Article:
Myra Pearson, who led a number of the post-McCrone developments at the General Teaching Council for Scotland before becoming head of the school of education at the University of Aberdeen, died earlier this month at the age of 59 after losing a hard-fought battle against leukaemia.
Her husband, Brian Twiddle, former director of the University of Strathclyde's national centre of education for work and enterprise, summed up her drive, saying: "Everything was about wanting to make sure that good teaching led to good learning - that was the central theme of her philosophy. Everything she did was trying to get teachers to do the job better, whether in initial teacher education or CPD."
Do Coyle, head of the school of education at Aberdeen, summed up her predecessor's contribution by saying: "Myra achieved what educationalists throughout the world are driven to do - put simply, she made a difference."
Born in St Andrews, Myra trained at Aberdeen College of Education before working in Ayrshire as a primary teacher. Her final teaching post was as assistant head at Annick Primary before moving to Jordanhill College in Glasgow in 1986. There, she advanced from working in the primary education department to becoming coordinator of the postgraduate course and then to becoming co-director of the professional development unit.
In 2001, she joined GTCS, working with its then chief executive, Matthew MacIver, to develop the standards for full registration, chartered teacher and headship. She was also instrumental in developing professional recognition and the new induction scheme which the teachers' agreement had introduced, giving entrants a guaranteed year's probation.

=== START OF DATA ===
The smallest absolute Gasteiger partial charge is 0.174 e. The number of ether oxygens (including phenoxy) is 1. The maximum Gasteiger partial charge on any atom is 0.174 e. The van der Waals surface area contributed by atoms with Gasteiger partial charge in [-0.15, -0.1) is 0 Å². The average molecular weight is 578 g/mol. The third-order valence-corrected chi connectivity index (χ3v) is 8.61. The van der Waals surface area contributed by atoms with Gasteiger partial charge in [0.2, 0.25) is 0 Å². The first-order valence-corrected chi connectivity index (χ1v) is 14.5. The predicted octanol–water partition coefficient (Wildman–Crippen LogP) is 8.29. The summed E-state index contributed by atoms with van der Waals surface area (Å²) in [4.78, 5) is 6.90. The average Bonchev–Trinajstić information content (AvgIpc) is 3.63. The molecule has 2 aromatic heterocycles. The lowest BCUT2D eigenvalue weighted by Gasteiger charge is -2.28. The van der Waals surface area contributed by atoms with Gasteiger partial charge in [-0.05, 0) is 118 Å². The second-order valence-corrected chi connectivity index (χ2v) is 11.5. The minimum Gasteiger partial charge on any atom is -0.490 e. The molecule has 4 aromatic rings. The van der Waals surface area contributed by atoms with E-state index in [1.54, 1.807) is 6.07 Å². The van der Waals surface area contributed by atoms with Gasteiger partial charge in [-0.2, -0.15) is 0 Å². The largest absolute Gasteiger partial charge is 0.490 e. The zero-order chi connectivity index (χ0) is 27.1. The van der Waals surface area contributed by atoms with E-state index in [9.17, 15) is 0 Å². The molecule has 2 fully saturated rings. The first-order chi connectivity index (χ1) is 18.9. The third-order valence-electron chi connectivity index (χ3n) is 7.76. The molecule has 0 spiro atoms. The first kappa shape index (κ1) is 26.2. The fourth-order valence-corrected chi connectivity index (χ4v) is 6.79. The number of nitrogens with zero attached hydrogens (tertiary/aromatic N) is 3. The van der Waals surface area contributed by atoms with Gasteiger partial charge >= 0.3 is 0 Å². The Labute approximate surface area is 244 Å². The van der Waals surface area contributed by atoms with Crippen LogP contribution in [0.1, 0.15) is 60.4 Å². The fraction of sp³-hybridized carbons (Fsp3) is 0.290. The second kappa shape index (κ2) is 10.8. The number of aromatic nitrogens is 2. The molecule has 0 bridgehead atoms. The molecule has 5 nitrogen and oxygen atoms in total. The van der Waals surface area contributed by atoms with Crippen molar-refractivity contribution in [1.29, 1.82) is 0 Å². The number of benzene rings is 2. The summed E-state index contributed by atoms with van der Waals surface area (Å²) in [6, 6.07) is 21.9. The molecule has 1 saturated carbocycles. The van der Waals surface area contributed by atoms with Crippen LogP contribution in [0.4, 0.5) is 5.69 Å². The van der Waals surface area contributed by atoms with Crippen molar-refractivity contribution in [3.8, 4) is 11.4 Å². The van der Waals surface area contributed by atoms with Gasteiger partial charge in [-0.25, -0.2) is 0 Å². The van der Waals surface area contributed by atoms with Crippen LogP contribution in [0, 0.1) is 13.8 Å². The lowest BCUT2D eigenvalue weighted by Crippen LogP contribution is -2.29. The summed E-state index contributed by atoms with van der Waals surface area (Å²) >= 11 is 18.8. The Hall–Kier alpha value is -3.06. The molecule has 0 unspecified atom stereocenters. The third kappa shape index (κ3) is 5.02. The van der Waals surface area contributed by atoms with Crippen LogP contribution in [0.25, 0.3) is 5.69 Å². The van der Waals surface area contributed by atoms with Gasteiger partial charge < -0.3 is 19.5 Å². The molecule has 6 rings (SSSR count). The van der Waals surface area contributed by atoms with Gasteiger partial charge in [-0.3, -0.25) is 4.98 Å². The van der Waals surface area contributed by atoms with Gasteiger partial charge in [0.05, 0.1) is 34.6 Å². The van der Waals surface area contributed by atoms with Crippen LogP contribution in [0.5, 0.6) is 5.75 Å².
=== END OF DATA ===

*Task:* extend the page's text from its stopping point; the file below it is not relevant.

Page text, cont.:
In 2006, she became head of the school of education at Aberdeen, a post she held until ill health led to her early retirement in 2010. The Scottish Teachers for a New Era (STNE) programme was already in place, but she was responsible for taking it forward as well as developing the major inclusive practice project.
As chair of the Scottish Teacher Education Committee, she helped to make it a body to which the Scottish government and other organisations turned for advice. She also instigated a number of groundbreaking partnerships, with the EIS, business organisations, other universities, and schools and local authorities.
Following her retirement, Myra played a key role in coordinating and articulating STEC's response to the Donaldson review of teacher education. Professor Donaldson said: "STNE influenced my thinking and I was grateful for the opportunity to discuss it and her further ambitions for Aberdeen just before she was first diagnosed. She is a great loss to education in Scotland."